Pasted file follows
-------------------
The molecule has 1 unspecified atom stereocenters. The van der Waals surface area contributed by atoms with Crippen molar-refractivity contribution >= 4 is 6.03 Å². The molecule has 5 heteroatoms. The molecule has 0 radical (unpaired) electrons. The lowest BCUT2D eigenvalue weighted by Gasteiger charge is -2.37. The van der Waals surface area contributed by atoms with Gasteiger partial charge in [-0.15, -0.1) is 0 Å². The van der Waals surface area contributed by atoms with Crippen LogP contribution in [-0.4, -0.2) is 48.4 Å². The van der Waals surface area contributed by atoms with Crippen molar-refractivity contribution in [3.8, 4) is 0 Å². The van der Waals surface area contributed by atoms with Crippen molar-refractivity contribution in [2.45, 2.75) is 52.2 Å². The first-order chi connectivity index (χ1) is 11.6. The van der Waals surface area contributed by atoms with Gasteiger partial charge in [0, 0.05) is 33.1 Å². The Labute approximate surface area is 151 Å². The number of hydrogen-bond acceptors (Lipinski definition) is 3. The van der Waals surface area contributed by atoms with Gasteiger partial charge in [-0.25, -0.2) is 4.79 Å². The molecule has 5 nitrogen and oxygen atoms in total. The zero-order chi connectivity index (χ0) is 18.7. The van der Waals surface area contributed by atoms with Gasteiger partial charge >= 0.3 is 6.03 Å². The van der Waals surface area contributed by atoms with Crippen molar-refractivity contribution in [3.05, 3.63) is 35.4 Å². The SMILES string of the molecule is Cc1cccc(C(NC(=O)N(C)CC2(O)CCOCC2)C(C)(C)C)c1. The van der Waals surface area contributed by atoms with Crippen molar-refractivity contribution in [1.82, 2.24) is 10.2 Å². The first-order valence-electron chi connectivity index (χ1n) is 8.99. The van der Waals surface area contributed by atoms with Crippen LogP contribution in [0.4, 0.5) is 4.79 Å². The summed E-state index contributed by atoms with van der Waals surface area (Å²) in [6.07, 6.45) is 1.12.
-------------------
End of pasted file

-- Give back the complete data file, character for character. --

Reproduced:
The molecule has 1 unspecified atom stereocenters. The van der Waals surface area contributed by atoms with Crippen molar-refractivity contribution >= 4 is 6.03 Å². The molecule has 5 heteroatoms. The molecule has 0 radical (unpaired) electrons. The lowest BCUT2D eigenvalue weighted by Gasteiger charge is -2.37. The van der Waals surface area contributed by atoms with Gasteiger partial charge in [-0.15, -0.1) is 0 Å². The van der Waals surface area contributed by atoms with Crippen LogP contribution in [-0.4, -0.2) is 48.4 Å². The van der Waals surface area contributed by atoms with Crippen molar-refractivity contribution in [3.8, 4) is 0 Å². The van der Waals surface area contributed by atoms with Crippen molar-refractivity contribution in [2.45, 2.75) is 52.2 Å². The first-order chi connectivity index (χ1) is 11.6. The van der Waals surface area contributed by atoms with Gasteiger partial charge in [0, 0.05) is 33.1 Å². The Labute approximate surface area is 151 Å². The number of hydrogen-bond acceptors (Lipinski definition) is 3. The van der Waals surface area contributed by atoms with Gasteiger partial charge in [-0.25, -0.2) is 4.79 Å². The molecule has 5 nitrogen and oxygen atoms in total. The zero-order chi connectivity index (χ0) is 18.7. The van der Waals surface area contributed by atoms with Gasteiger partial charge >= 0.3 is 6.03 Å². The van der Waals surface area contributed by atoms with Crippen molar-refractivity contribution in [3.05, 3.63) is 35.4 Å². The SMILES string of the molecule is Cc1cccc(C(NC(=O)N(C)CC2(O)CCOCC2)C(C)(C)C)c1. The van der Waals surface area contributed by atoms with Crippen molar-refractivity contribution in [1.82, 2.24) is 10.2 Å². The first-order valence-electron chi connectivity index (χ1n) is 8.99. The van der Waals surface area contributed by atoms with Crippen LogP contribution in [0.4, 0.5) is 4.79 Å². The summed E-state index contributed by atoms with van der Waals surface area (Å²) in [6.07, 6.45) is 1.12.